Sophie Okonedo has spent the past twenty years building up a stellar reputation as an actress, and this reputation is certainly well-merited: the RADA graduate was nominated for an Oscar in 2004, after all, for her role in Hotel Rwanda. And her latest project is based on real life as well: the upcoming movie Skin recounts the life of one Sandra Laing, a South African woman born during the apartheid era to white parents but forcibly classified as colored. In this interview she and I discuss preparing to portray Sandra, the importance of accents, and... vampires? Enjoy the article!
Hey, it’s great to meet you. How are you?
I’m fine, thanks; how are you?
I’m good! So I wanted to know—what attracted you to playing Sandra in Skin? Did they have you in mind specifically, or…?
I was sent the script and asked if I was interested in attaching myself to the film. And I read it and I thought it was a really extraordinary story; I just thought, “Oh my god, I can’t believe this is a true story,” and so I was initially attracted just by the content of the story, really.
So you didn’t know about Sandra or her life before—
No, I didn’t know anything about her at all. Everything was totally new to me.
Did you get to meet her while working on the film?
I got to meet her the night before we started filming, and then she came down to visit us a few times while we were filming. She’s really, really shy, so I didn’t research through her or anything like that.
But did you try to base your portrayal of her off of real-life accounts of her as a person or did you approach it like any other character?
Yeah, I just—exactly the second. I approached it like I normally would: just from the script and using my imagination. I didn’t try to do any sort of copy of her or mimic her in any way. I didn’t know her; like I said, she’s really shy, and so if I had just played it exactly as her it might have been less interesting to watch because she’s less vocal than the character in the script. I didn’t really do a hell of a lot of research, actually. I just knew the script really well and turned up and sort of just did it!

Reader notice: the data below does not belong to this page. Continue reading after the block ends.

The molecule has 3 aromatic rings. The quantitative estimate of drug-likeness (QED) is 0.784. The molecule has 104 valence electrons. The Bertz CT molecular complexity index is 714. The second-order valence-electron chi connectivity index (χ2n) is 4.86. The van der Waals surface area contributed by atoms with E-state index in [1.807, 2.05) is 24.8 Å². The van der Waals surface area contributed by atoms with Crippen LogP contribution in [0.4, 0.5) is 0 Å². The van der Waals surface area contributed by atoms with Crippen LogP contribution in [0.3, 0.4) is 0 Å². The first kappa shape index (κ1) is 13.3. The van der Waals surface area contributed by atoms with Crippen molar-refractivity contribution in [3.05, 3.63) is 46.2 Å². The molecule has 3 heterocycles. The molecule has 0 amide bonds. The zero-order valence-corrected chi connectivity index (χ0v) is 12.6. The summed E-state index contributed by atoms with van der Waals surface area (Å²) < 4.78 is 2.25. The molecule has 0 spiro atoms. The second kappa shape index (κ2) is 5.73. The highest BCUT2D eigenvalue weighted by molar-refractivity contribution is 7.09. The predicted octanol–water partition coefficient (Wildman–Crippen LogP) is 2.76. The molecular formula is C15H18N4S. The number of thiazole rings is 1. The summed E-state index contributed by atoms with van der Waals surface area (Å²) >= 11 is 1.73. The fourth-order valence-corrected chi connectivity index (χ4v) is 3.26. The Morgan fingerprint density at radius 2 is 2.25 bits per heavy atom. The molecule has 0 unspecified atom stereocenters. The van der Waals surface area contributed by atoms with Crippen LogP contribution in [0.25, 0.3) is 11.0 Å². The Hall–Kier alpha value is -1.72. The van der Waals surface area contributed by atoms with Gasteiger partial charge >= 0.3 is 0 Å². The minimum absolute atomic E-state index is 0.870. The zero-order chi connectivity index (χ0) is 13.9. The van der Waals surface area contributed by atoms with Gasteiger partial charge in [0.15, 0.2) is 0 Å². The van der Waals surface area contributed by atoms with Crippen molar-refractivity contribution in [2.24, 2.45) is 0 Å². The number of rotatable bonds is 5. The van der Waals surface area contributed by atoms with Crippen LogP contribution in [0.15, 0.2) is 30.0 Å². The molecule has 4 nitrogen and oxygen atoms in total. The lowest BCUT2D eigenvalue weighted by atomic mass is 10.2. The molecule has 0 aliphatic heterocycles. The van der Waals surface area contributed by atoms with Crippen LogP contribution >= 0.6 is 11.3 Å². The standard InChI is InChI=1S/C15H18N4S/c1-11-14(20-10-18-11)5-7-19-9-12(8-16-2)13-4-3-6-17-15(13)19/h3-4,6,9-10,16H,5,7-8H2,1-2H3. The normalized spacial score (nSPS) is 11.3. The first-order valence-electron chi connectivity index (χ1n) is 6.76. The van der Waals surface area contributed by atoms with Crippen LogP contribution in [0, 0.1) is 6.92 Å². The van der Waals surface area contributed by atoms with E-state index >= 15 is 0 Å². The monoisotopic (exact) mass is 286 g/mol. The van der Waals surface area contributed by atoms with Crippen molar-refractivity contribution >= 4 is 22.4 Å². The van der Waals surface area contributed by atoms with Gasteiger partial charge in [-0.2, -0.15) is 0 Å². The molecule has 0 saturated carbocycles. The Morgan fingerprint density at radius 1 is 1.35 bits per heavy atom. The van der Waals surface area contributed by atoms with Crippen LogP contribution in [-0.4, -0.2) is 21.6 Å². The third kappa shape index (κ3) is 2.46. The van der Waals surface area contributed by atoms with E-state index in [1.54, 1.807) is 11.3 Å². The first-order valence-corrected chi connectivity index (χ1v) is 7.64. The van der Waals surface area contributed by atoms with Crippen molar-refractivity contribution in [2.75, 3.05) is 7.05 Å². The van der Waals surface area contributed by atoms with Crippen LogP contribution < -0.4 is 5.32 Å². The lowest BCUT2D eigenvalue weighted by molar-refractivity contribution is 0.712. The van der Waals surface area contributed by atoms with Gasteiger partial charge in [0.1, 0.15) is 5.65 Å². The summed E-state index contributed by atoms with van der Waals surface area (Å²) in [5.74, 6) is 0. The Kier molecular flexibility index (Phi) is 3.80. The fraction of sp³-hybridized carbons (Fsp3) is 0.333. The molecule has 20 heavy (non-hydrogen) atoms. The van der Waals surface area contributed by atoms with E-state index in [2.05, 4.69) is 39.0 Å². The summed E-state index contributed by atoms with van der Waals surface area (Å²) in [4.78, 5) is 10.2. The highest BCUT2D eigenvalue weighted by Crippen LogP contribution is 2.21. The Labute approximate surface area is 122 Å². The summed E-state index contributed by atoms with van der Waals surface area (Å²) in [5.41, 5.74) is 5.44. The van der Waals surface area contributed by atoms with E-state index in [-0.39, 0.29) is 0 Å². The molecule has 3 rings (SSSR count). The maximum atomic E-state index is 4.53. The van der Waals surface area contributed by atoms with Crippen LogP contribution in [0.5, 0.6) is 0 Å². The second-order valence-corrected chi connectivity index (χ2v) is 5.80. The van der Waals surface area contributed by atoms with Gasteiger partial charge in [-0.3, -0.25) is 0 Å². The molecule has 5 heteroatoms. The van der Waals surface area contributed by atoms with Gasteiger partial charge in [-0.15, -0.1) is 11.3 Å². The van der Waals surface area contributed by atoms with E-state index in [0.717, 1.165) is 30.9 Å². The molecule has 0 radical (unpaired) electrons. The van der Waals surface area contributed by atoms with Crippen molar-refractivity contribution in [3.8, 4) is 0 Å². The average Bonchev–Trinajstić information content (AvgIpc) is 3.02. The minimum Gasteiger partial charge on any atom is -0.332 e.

Well, in general, how do you go about getting into character for roles?
I just do it completely differently every single time; I don’t really have a set way. Like it all depends on how long I’ve got and what the part is, because most of the time I’m doing really, really low-budget movies and there’s no time; it’s like, “Okay, we’ve got the money, we’re doing it… we start next week!” [laughs] So I just run there and I do costume fittings and I just—shoot; action; go. You know. So I don’t really get a lot of time to think about what I’m doing, which I think is sort of a good thing. I think if I had to think about what I did too much I’d probably not be very good; I’d end up just thinking it through too much. So I just think on my feet. I just think in action. I just get raw gut visions about things and have a go, and if it’s not right then people will tell me, “Oh, don’t do it like that,” and I’ll do it a different way! [laughs]
Although recently you have had more of an opportunity to explore characters in movies with slightly higher budgets; I mean, you were in Secret Life of Bees recently.
Yeah, but that was really low-budget as well.
Oh, it was!?
Yeah. We shot it like in 35 days! [laughs]
Wow. I remember when the book came out it was like a huge deal and everyone I knew was reading it, so I just assumed…! [laughs]